### Var ###

   Here we will separate /var from /. Again, we need to make sure that no
daemons are running. This process is pretty much the same as the Dev section.
We will start with mounting the soon-to-be var partition on a temporary mount
point and copying all the files in /var to this mount point, then unmounting
and remounting the new partition over /var. Don't forget to substitute
partition numbers for your setup.

	#telinit 1
	#cd /
	#mount /dev/hda2 /mnt
	#cp -a var/* /mnt
	#umount /mnt
	#mount /dev/hda2 /var

   Now check to make sure var is properly mounted and contains the directory
structure it's supposed to have. Cat /proc/mounts instead of using mtab for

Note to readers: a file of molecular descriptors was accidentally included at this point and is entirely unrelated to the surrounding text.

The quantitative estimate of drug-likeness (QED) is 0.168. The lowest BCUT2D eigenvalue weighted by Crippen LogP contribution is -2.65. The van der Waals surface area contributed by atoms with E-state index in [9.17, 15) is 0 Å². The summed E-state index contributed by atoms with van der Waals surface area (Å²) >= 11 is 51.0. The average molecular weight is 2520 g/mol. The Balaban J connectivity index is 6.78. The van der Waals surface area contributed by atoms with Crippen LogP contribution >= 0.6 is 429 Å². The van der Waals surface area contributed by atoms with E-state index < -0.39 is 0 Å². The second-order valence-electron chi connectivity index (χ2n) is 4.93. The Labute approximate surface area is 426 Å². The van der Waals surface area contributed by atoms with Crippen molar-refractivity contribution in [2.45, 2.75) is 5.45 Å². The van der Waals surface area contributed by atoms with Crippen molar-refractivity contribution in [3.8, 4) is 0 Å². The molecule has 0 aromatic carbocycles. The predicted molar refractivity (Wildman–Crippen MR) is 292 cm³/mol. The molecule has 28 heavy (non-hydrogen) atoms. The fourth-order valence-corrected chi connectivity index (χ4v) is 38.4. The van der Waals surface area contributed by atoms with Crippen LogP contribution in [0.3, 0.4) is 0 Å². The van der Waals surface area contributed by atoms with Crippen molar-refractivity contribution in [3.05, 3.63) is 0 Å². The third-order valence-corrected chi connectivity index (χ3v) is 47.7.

maximum reliability. If it's all good, edit fstab to mount /var upon reboot.

	#cat >>/etc/fstab <<EOF
	/dev/hda2     /var     reiserfs     defaults     0 0
	EOF

   Now it's time to test it out by rebooting your computer. Use /proc/mounts to
verify /var is mounted. If all is well, we can delete the stuff in the original
/var. You might want to md5sum the stuff first, to be extra safe.

	#telinit 1
	#umount -n /var
	#rm -rf /var/*
	#mount -n /var

### Home ###

   Follow the same steps as in the "Var" section. Telinit'ing to runlevel 1 is
not necessary unless by some weird chance you have a daemon writing log files
there.

### Tmp ###

   Follow the same basic idea as in the "Dev" section copying the files in /tmp
to another location, then mounting tmpfs over /tmp and copying the files back.
Make sure to telinit to runlevel 1 in case something is using /tmp. Note: Some
people think /tmp should be wiped at reboot and /var/tmp should be used for
tmpfiles that need to last across reboots. Others vehemently object. If you are
the latter, get used to using /var/tmp. ;) Tmpfs is virtual.

        #telinit 1